I would love for life to become more accessible now everyone has felt loneliness in the pandemic

A woman standing behind a podium making a speech.

Molly, from Maidenhead in Berkshire, was born severely deaf. At the age of 12, she was diagnosed with Usher syndrome, a condition which causes gradual sight and hearing loss.

My name is Molly, I’m 26 years old and I have a condition called Usher syndrome, which causes deafblindness and has no cure to date.

I’m director of Molly Watt Talks, a usability and accessibility consulting group, and co-founder of the Molly Watt Trust, a non-profit helping to raise awareness about Usher syndrome and provide access to technology. I also work part time as an accessibility and usability specialist in Nexer’s design team in the UK.

I’m also a motivational speaker, author and illustrator of two anti-bullying children’s books, and an avid blogger.

Passionate about accessibility and using assistive technology to enhance the lives of people living with life-changing conditions, I’m really proud to have spoken at Houses of Parliament, Spotify and many other tech organisations.

I’ve experienced loneliness throughout my life as my disabilities can affect my confidence.

After almost a year of lockdowns and social distancing measures, the pandemic has limited my connection to others. I can no longer meet with my friends, clients or colleagues, which has affected my overall wellbeing. However, I’ve always tried to make the most of what I can with the tools I have at home, and luckily I’ve been able to work from home all the way through the pandemic.

I’m very sad that lots of my work travelling has had to be postponed or cancelled. I’m dependent on routine and structure, socialising on a weekend helps to break up the week and allows for things to look forward to.

It’s so important to connect with people, have a laugh, and get a chance to relax. Currently, it’s just a lonely, open-ended blur.

Making life more accessible to combat loneliness

I’ve been involved with Sense for a number of years now. While I haven’t always been supported by them, I can see the value of the work they do and services they offer people who are disabled.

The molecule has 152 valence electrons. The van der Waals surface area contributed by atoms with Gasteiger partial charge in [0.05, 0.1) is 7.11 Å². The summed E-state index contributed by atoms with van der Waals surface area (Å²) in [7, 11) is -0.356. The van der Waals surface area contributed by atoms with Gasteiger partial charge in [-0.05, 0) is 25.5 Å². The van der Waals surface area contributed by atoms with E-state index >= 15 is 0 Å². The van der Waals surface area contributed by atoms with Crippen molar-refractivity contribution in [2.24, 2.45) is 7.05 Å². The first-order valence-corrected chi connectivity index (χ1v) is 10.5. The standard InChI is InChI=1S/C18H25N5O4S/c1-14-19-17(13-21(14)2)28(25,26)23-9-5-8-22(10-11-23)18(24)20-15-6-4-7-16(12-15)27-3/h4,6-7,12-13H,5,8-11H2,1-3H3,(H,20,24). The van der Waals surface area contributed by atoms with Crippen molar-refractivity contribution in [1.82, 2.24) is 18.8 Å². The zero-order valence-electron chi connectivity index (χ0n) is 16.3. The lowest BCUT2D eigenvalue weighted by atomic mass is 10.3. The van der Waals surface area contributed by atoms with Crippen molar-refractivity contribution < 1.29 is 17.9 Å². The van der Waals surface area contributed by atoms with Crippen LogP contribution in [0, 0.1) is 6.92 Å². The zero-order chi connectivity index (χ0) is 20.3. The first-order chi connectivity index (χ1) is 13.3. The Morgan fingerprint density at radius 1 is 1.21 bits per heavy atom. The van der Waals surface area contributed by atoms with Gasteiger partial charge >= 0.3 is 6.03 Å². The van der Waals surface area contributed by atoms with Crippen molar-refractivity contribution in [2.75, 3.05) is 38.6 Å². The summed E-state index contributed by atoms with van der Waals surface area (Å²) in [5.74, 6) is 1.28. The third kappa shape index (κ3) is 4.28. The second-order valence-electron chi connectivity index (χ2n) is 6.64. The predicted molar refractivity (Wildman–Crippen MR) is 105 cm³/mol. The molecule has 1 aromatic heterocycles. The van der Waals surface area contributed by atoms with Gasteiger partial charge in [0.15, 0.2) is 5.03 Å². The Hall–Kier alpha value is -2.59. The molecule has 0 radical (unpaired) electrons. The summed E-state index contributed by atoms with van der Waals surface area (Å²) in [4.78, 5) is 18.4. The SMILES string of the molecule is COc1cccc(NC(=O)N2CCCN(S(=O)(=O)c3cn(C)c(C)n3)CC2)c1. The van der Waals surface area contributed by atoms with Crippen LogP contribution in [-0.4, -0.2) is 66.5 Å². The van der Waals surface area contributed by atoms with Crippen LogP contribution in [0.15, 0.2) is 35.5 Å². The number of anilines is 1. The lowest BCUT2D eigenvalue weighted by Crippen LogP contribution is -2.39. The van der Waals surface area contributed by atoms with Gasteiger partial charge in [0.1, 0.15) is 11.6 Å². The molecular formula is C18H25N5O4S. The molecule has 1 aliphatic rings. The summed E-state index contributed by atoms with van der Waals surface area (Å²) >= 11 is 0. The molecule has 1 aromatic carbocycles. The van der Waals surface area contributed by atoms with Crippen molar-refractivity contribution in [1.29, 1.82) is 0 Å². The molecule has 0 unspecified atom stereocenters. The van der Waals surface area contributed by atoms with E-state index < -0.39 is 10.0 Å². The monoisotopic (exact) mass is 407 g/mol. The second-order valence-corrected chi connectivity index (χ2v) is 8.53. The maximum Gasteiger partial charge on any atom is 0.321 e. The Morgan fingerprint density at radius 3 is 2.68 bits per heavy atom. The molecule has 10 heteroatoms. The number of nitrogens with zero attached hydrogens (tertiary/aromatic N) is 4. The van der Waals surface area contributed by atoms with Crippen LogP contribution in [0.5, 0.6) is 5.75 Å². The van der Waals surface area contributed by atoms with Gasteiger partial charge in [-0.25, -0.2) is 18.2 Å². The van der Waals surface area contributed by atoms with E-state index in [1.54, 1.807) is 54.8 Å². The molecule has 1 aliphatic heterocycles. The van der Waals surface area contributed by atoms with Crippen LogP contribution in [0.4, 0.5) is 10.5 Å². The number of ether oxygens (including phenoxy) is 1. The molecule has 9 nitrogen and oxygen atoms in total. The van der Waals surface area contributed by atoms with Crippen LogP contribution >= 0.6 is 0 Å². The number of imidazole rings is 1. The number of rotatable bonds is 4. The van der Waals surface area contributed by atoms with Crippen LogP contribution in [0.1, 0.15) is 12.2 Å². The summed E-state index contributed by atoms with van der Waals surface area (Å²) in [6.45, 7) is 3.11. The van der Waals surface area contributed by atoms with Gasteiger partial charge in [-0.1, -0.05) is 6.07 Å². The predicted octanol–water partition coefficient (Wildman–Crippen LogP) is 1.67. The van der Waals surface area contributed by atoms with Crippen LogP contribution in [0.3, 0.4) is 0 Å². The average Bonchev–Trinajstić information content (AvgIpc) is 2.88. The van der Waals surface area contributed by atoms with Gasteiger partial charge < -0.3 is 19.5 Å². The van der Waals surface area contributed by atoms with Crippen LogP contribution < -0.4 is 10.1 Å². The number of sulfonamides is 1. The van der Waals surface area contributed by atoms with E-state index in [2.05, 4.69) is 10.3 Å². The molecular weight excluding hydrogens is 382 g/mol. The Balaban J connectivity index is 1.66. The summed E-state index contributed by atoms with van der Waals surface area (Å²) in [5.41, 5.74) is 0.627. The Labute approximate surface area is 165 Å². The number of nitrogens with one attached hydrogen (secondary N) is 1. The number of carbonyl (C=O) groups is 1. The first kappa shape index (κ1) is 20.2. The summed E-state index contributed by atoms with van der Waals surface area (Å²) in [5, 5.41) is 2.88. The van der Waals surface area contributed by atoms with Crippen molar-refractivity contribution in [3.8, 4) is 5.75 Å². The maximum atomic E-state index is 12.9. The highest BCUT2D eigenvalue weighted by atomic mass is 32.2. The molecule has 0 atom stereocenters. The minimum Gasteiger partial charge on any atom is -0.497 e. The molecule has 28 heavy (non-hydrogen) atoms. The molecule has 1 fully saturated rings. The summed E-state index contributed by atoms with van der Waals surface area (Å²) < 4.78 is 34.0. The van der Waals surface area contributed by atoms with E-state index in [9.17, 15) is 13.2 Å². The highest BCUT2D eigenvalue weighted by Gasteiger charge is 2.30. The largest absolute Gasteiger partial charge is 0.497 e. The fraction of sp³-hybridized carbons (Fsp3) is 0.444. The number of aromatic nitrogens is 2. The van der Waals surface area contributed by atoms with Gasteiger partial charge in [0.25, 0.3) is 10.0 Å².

Simple things like going to the post office people can take for granted, which can be difficult for someone with disabilities, are suddenly made so much easier with the right tools and awareness.

I rely on public transport in my daily life and think improvements to make transport services more accessible would help my confidence to go out and gain more independence. Along with this, more community resources openly available and designed to be digitally accessible for all assistive tools.

Being able to access the local community, sports sessions, and even navigating the world of education and work does a lot to combat loneliness and the feelings of low self-esteem.

I was able to access many of these things prior to lockdown, and with the correct support and tools I was able to be more independent and of course, less lonely.

Knowing that I can count on Sense, should I need to, gives me the confidence I need to tackle the challenges in my way.

With the world growing more digitally inclined, I feel things will be gradually become more accessible, and life would hopefully improve for people who have disabilities.

Non-disabled people can possibly now empathise more with how people with disabilities can face both digital and environmental exclusion, social separation and lack of independence.

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